With everything somewhat muddled right now (such as oil firms investing in solar), how can investors really screen for their values?

It is difficult to screen for your values. We recommend investors select several of their top priorities and align their investments with those values. 

This can either be avoiding companies that profit from activities that do not align with your values, such as pornography, or investing in companies you believe are adding value to the world, such as a pharmaceutical company working on cancer drugs.

What exactly is values-based investing, does it include spiritual and/or non-spiritual objectives, and can it include ESG?

It is hard to base an investment on a spiritual objective. Those objectives do not usually offer financial returns. Values-based investing is more about deploying capital to companies you believe are adding value to the world and avoiding companies you believe are removing value or preying on people.

For example, investing in a biotech company researching potential treatments for cancer that can improve the lives of people across the globe, while avoiding investments in large tobacco companies that have contributed to significant smoking addictions among children and teens in the developing world. 

Environment, social, and governance is a common theme through all values-based investing. Investors care about the environment, social impact, and the governance of companies, but they may disagree on the best approach. This makes values-based investing very individualized and creates a need for many different products and ideologies to serve all investors.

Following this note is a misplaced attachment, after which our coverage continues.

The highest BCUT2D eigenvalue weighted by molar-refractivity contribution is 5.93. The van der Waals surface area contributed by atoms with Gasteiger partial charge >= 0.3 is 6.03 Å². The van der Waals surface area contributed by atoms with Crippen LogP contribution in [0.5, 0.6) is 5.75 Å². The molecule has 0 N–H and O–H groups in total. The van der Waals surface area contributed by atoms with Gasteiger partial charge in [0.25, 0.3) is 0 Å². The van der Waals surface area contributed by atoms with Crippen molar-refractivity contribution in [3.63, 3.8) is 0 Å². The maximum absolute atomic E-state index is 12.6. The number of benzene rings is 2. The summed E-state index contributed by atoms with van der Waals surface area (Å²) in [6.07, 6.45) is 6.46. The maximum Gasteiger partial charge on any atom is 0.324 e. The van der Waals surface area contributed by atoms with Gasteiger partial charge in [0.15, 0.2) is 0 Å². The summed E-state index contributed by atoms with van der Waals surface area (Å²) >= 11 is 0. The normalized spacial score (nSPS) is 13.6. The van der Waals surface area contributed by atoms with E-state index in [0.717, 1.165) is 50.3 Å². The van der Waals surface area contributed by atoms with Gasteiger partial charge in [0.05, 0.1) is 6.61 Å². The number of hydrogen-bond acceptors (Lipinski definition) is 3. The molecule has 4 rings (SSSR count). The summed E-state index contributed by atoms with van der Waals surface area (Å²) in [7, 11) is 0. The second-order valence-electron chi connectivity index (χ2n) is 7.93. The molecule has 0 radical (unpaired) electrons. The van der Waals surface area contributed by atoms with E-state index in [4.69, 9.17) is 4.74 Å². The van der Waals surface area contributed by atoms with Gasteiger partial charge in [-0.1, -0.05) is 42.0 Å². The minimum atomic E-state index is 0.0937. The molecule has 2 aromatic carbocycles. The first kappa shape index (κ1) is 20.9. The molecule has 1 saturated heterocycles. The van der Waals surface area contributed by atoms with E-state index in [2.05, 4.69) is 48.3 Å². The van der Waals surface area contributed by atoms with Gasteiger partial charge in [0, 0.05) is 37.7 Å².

How can advisors get started in values-based investing, and how does a down market affect this strategy?

The easiest way to get started is through mutual funds and ETFs. Read about the investment style of the fund or strategy and determine whether it matches your values. There are also third-party screening services that evaluate your funds or individual investments.

It’s been reported that “socially conscious” equity funds have struggled a bit more than the market this year primarily due to these funds favoring growth stocks, especially tech stocks. That’s why, as with any investment strategy, it’s important to consider how diversified a fund or strategy is prior to investing and to ask how the fund or strategy manages for downside risk.

Are there any tax implications with values-based investing?

There are always tax implications with changing investments, but there are lots of opportunities to take losses in portfolios with the recent market decline. This makes changing investments or investment managers easier from a tax standpoint right now. 

For example, if an investor wanted to change his or her existing diversified portfolio to a values-based investment strategy, there’s a good chance many of their portfolio holdings will have unrealized losses (assuming they were held prior to the start of the year) that could be realized through selling those positions as they switch to a values-based investment strategy. 

The taxes from assets generated by selling investments at a loss can be used to offset taxes from other investments sold with capital gains. Also, they can be carried forward indefinitely to offset taxes in future years, if they more than offset any gains realized in the current tax year.